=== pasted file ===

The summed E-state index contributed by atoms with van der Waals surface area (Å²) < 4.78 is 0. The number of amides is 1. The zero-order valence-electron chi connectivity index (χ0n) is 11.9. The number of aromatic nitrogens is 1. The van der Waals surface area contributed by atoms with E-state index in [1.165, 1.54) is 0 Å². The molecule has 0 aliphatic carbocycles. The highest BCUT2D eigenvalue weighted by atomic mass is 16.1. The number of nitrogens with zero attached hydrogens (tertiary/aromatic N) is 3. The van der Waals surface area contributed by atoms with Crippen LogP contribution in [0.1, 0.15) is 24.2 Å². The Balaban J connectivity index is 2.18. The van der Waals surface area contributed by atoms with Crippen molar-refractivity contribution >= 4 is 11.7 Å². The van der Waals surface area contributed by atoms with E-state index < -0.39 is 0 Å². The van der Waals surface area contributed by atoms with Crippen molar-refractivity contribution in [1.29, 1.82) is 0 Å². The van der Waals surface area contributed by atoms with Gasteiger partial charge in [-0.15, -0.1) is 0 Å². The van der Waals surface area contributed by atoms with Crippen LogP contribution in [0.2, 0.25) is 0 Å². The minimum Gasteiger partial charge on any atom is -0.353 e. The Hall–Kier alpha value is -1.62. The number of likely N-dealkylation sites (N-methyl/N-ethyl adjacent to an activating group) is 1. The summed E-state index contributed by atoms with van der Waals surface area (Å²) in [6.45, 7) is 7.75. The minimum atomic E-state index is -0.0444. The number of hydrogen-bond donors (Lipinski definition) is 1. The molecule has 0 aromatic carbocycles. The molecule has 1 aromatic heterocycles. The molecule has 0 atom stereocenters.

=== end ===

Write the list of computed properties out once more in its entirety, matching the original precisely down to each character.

The summed E-state index contributed by atoms with van der Waals surface area (Å²) < 4.78 is 0. The number of amides is 1. The zero-order valence-electron chi connectivity index (χ0n) is 11.9. The number of aromatic nitrogens is 1. The van der Waals surface area contributed by atoms with E-state index in [1.165, 1.54) is 0 Å². The molecule has 0 aliphatic carbocycles. The highest BCUT2D eigenvalue weighted by atomic mass is 16.1. The number of nitrogens with zero attached hydrogens (tertiary/aromatic N) is 3. The van der Waals surface area contributed by atoms with Crippen LogP contribution in [0.1, 0.15) is 24.2 Å². The Balaban J connectivity index is 2.18. The van der Waals surface area contributed by atoms with Crippen molar-refractivity contribution >= 4 is 11.7 Å². The van der Waals surface area contributed by atoms with E-state index < -0.39 is 0 Å². The van der Waals surface area contributed by atoms with Crippen molar-refractivity contribution in [1.29, 1.82) is 0 Å². The van der Waals surface area contributed by atoms with Gasteiger partial charge in [-0.15, -0.1) is 0 Å². The van der Waals surface area contributed by atoms with Crippen LogP contribution in [0.2, 0.25) is 0 Å². The minimum Gasteiger partial charge on any atom is -0.353 e. The Hall–Kier alpha value is -1.62. The number of likely N-dealkylation sites (N-methyl/N-ethyl adjacent to an activating group) is 1. The summed E-state index contributed by atoms with van der Waals surface area (Å²) in [6.45, 7) is 7.75. The minimum atomic E-state index is -0.0444. The number of hydrogen-bond donors (Lipinski definition) is 1. The molecule has 0 aromatic carbocycles. The molecule has 1 aromatic heterocycles. The molecule has 0 atom stereocenters.